Frank Horwill



  • These articles were first published many year's ago and whilst some are as relevant today as they were when new, many are now mostly of historical interest as modern research and coaching methods have superseded them.

Twenty Questions

By Frank Horwill

If you've put in a below- average performance in a race these 20 questions could help you find out why.

1. Were you rested enough 48 hours before the race?

2. Were you travel-weary on the day?

3. Did your last meal before the race have enough time to be digested?

4. Did your last meal before the race contain gaseous food - egg, for instance?

5. Did you have your usual warm-up?

6. Did you have a race plan? Was this carried out as planned? If not, why not?

7. Did you taper for this race?

8. If the race was in excess of 10km, did you take in extra carbohydrate for the past 72 hours?

9. If the race was in excess of 10 miles and the temperature above 70 degrees F, did you take on board adequate fluid replacement?

10. Did you feel tired as you lined up for this race in spite of 48 hours rest? To what did you attribute this tiredness?

11. Have you suffered recently from pins-and-needles in the feet and hands, or numbness in the feet? If so, you should have a comprehensive blood test for iron and magnesium deficiency.

12. Have you suffered from frequent infections during the past six weeks? If so, you may have a zinc deficiency in your diet.

13. Did you practise visualisation for this race? This involves being alone in a state of quietness, and first, watching yourself running in the race, then second, being IN the race and actually taking in everything involved, such as crowd noise, sound of running feet, and carrying out your plan.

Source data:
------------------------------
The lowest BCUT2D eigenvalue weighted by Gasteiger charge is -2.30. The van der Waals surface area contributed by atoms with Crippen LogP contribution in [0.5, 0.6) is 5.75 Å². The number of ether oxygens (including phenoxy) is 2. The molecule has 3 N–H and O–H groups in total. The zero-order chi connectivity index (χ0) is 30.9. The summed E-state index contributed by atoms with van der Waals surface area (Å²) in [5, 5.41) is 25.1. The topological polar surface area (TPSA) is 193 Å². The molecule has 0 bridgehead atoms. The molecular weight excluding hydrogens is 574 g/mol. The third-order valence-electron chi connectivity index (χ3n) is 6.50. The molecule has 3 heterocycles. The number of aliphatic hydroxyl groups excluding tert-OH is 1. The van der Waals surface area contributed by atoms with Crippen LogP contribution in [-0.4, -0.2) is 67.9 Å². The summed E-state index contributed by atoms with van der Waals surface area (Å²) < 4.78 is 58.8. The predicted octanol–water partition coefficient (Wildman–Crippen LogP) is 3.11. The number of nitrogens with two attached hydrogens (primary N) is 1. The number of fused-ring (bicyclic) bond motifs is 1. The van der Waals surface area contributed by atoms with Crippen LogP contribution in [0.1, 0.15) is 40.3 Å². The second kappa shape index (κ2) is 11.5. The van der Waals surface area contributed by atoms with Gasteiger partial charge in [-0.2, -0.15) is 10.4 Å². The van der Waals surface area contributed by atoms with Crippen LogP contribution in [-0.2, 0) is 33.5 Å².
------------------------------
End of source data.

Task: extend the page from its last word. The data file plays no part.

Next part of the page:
14. What was your mental state before this race? Being nervous is a natural reaction to being tested, both physically and mentally. Was your nervousness excessive? If so, did you try to think positively by telling yourself what your race plan was and firmly establishing in your mind how you were going to carry it out?

15. Did you feel before this race that your training was adequate both in quantity and quality? If not, what facet of it do you think was lacking? If you had some misgivings, and if coached, did you express your doubts to your coach? If not, why not?

16. Do you think your coach understands the needs of your event? Do you think he or she understands your capabilities and goals?

17. Are you over-trained or under-trained?

18. Have you in your own mind a clear idea of what is required in training for your event? Do you know the physiological breakdown of your event - in other words, what is aerobic and what is anaerobic, what aerobic training involves and what anaerobic?

19. Are you over-stressed in your non-athletics life? You may work full-time - do you consider this a hindrance to your athletics progress? If so, is it possible for you to become a full-time athlete or a half-time worker?

20. If you feel over-stressed other than by a full- time job, can you pinpoint stresses and take active steps to reduce them?

Most athletes have a bee in their bonnet about some aspect of their preparation - it may be more speed, more mileage, or even less of both. Have you such a bee in your own bonnet? If so, have you discussed it with your coach?